Leading US Collector of Cuban Art Predicts Gold Rush in Nation’s Contemporary Work

Start booking your Havana jaunt post-Art Basel Miami Beach 2015 now

Armando Mariño, La Patera / The Raft, 2002. (Courtesy the Farber Collection)

Armando Mariño, La Patera / The Raft, 2002. (Courtesy the Farber Collection)

“There are people who have been waiting 50 years for this,” said art collector Howard Farber. But Mr. Farber, who is one of the leading, if not the leading, collector of Contemporary Cuban art in America, has just been waiting almost 15 years.

Reached at his home, Mr. Farber said he was surprised and delighted at the news that President Obama is seeking to normalize relations with the nation just 90 miles from Miami.

Howard Farber (Courtesy New York Social Diary)

Howard Farber (Courtesy New York Social Diary)

Over the past 15 years, Mr. Farber and his wife Patricia have amassed the Farber collection of about 200 works. They went down to the island at about the turn of the last century and were struck by the variety and virility of the avant-garde work produced in Havana since the embargo, said Mr. Farber, primarily work done in the 1980s and 1990s.

After that, the couple began to ease off collecting contemporary Chinese art – a hobby which had proven highly rewarding, in several ways — and go full Cuban. They now own dozens of paintings, toured many in a 2007-2010 exhibition a Cuba Avant-Garde: Contemporary Cuban Art from The Farber Collection, and he now publishes Cuban Art News, and gives out the Cuban Art Awards.

“I’m quite shocked,” Mr. Farber said of the formal reconciliation between the two countries. “It’s the type of thing that I’ve been waiting for… There are some fabulous artists down there who have waited a long time: they’ve been stuck on an island, and we’ve been stuck in [this] country.”

The Farber Collection includes work by celebrated Cuban artists such as Kcho, Manuel Mendive, and Los Carpinteros.

While it’s not too hard to get to Cuba by obtaining a special permit, or by flying in through Canada or Mexico, transporting canvas has always been prohibitively complicated.

“Buying art from Cuba has always been difficult—or, I should say that it’s easy to buy the art, but how do you get it back here?” said. Mr. Farber. “Some of the early works I got, the route we took to get them back, I wish they had frequent flyer miles! The whole world has been supporting Cuban art except the United States, because it’s so difficult to get there and back.”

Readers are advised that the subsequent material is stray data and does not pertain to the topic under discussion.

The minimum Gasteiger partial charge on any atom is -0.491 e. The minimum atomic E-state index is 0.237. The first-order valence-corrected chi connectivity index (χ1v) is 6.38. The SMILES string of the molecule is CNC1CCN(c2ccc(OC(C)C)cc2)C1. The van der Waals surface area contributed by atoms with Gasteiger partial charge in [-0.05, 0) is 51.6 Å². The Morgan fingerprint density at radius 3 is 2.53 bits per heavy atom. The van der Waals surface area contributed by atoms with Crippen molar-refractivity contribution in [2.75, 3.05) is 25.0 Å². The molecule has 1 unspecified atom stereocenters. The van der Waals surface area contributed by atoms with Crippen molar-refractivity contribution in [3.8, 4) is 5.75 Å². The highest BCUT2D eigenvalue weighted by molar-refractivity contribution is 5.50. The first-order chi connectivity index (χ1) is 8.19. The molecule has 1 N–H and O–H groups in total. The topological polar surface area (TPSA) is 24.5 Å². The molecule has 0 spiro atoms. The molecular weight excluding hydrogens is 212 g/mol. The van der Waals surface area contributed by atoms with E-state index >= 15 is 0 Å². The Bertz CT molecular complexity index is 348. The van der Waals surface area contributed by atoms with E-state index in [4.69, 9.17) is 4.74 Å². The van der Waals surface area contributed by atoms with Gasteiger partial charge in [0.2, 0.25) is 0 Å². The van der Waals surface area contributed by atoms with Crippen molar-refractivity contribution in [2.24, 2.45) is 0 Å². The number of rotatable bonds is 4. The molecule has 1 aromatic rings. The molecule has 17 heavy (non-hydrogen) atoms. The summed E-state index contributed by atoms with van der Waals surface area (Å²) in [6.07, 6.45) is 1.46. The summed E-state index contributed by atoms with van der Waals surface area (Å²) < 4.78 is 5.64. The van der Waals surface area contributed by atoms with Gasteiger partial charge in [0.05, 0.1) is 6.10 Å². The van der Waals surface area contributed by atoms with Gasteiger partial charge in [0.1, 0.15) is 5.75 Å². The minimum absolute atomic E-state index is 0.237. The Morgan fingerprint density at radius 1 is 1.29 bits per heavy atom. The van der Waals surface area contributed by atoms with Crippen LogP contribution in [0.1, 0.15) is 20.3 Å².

The policy shift should change things quickly (even if, at the moment, the embargo on shipping more than $400 in goods have not yet been lifted). The streams of tourists are going to hop on quick flights early and often, and when the collectors come along with them, it’s going to be a gold rush.

“Ninety percent of the people have never seen new Cuban works except at some fairs, and they haven’t seen a great variety,” he said. “You’re going to get tourists, and you’re going to get art collectors. This is going to make collectors try and find out more about it, and that’s what’s important. It won’t be hiding in the shadows anymore.”

But while today’s historic developments certainly end the bitter staring contest between the two countries, not every restriction has been lifted: you can’t technically just travel to Cuba as a tourist, not quite yet. So there’s still work to be done.

Juan Pablo Ballester, Untitled (More than you expect series), 1994. (Courtesy the Farber Foundation)

Juan Pablo Ballester,
Untitled (More than you expect series), 1994. (Courtesy the Farber Foundation)

The President’s move could also impact the art world’s biggest event, the annual Art Basel Miami Beach. Previously, the hoops that visitors have to jump through to get to Havana have put off the finicky, and so the tradewinds have carried art stars to St. Barths or Tulum instead.

Now, thanks to President Obama’s decision to restore full diplomacy with our cigar-loving frenemies, that could all change.

Leading US Collector of Cuban Art Predicts Gold Rush in Nation’s Contemporary Work